In Britain, Eunice and Owen Johns are already foster parents to a handful of children and they wanted to adopt more. But local authorities said they couldn’t do it — and Britain’s high court just ruled in support of that decision.
Eunice and Owen Johns, who are in their sixties and have fostered children in the past, claimed they were being discriminated against by Derby city council because of their Christian beliefs, after they told a social worker they could not tell a child a “homosexual lifestyle” was acceptable. The couple had hoped to foster five- to 10-year-olds.
Outside the court, Eunice Johns said: “We are extremely distressed at what the judges have ruled. All we wanted was to offer a loving home to a child in need, but because we are Christians with mainstream Christian views on sexual ethics, we are apparently unsuitable.
“We are prepared to love and accept any child. All we were not willing to do was to tell a small child that the practice of homosexuality was a good thing. We feel excluded and that there is no place for us in society.”
See? The Jones just want to teach their future kids that they will provide them with unconditional love! Unless, you know, they turn out to be gay. In that case, screw ’em.
… that same Christian faith that motivated them to foster parent in the first place is being cited as reason to declare them ineligible to foster parent anymore.
Simply put, Mr. and Mrs. Johns believe in traditional Christian teachings, including that heterosexual marriage is God’s ideal and that sex outside of biblical marriage between a man and a woman is a sin. As parents, they’ve obviously shared these beliefs with children in their care, and therein lies the crux of the matter.
Focus’ Jim Daly is lying, of course. He must have read the court’s opinion. He must know their Christianity wasn’t the reason for the decision:
In a sharply worded judgment, Lord Justice Munby and Justice Beatson dismissed the couple’s lawyer’s claims as “a travesty of reality”.
“No one is asserting that Christians (or, for that matter, Jews or Muslims) are not ‘fit and proper’ persons to foster or adopt. No one is seeking to de-legitimise Christianity or any other faith or belief. On the contrary, it is fundamental to our law and our way of life that everyone is equal before the law and equal as a human being … entitled to dignity and respect. We are, however, entitled to take judicial notice of the fact that, whereas the sharia is still understood in many places as making homosexuality a capital offence, … the Church of England permits its clergy, so long as they remain celibate, to enter into civil partnerships. We live in this country in a democratic and pluralistic society, in a secular state not a theocracy.”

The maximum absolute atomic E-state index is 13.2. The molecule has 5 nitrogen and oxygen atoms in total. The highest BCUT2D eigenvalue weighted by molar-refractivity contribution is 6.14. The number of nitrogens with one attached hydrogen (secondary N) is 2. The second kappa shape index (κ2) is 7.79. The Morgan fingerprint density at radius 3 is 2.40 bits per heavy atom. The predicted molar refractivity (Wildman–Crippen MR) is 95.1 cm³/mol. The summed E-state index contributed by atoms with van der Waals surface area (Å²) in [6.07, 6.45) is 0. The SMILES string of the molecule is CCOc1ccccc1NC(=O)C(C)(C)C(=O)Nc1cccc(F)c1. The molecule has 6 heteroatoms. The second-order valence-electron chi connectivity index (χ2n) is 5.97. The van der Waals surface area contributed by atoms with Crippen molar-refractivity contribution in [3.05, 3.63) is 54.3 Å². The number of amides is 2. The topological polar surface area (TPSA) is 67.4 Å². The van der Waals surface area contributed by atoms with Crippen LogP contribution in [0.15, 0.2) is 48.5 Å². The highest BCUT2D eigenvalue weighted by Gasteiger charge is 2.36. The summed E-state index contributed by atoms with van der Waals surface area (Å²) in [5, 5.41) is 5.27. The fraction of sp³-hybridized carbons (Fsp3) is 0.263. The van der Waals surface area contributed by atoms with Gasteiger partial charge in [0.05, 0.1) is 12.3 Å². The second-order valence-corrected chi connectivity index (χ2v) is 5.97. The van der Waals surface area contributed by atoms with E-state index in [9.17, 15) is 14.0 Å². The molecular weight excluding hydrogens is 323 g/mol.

What if the couple hadn’t made the anti-gay remarks to the social worker? What if they simply said they were Christians and left it at that?
Then they’d be seen as “fit” parents.
But after they admitted what some of those Christian beliefs actually were?
Now they’re unfit?
That seems odd. How many homophobic Christian parents adopt kids in Britain (and elsewhere) on a regular basis? How many of them pass along their anti-gay views to their children all the same? Is anyone stopping them? Nope.
And, on that matter, what about Mormons? Catholics? Anyone else whose views, if spelled out and explained thoroughly, could be seen as the rantings of a lunatic? (You eat your god and drink his blood?) Are they unfit parents? They’re allowed to adopt kids now, so their beliefs clearly aren’t an issue there.
It sounds like the Jones’ biggest crime was opening their mouth when they shouldn’t have.
And how long will it be before a judge stops atheists from adopting children because we’re not providing our kids with the opportunity to worship freely because of our heathenistic godlessness?
That actually happened before.
Check out this Time magazine article from 1970 (Headline: “Can Atheists Be Parents?”):
In an extraordinary decision, Judge Camarata denied the Burkes’ right to the child because of their lack of belief in a Supreme Being. Despite the Burkes’ “high moral and ethical standards,” he said, the New Jersey state constitution declares that “no person shall be deprived of the inestimable privilege of worshiping Almighty God in a manner agreeable to the dictates of his own conscience.” Despite Eleanor Katherine’s tender years, he continued, “the child should have the freedom to worship as she sees fit, and not be influenced by prospective parents who do not believe in a Supreme Being.”
It’s not exactly analogous — for one, you choose your religion, but not your sexual orientation — but what’s preventing courts from denying adoption
rights privileges from any parents who hold some unpopular view?
It’s a bad precedent to set.
***Update***: Just to be clear, I find the anti-gay views discriminatory and disgusting. But I would like to know why the Jones’ views are being singled out when many other Christian parents (who can easily adopt children) would likely teach their children that non-Christians are going to hell, or would ostracize the children if they left their faith, or would teach them that evolution is false and Creationism is correct. Is all that really any different than the Jones’ views that being gay is immoral?
***Update 2***: My apologies if I used the terms “foster parents” and “adoptive parents” interchangeably. I didn’t realize there was a difference between the two.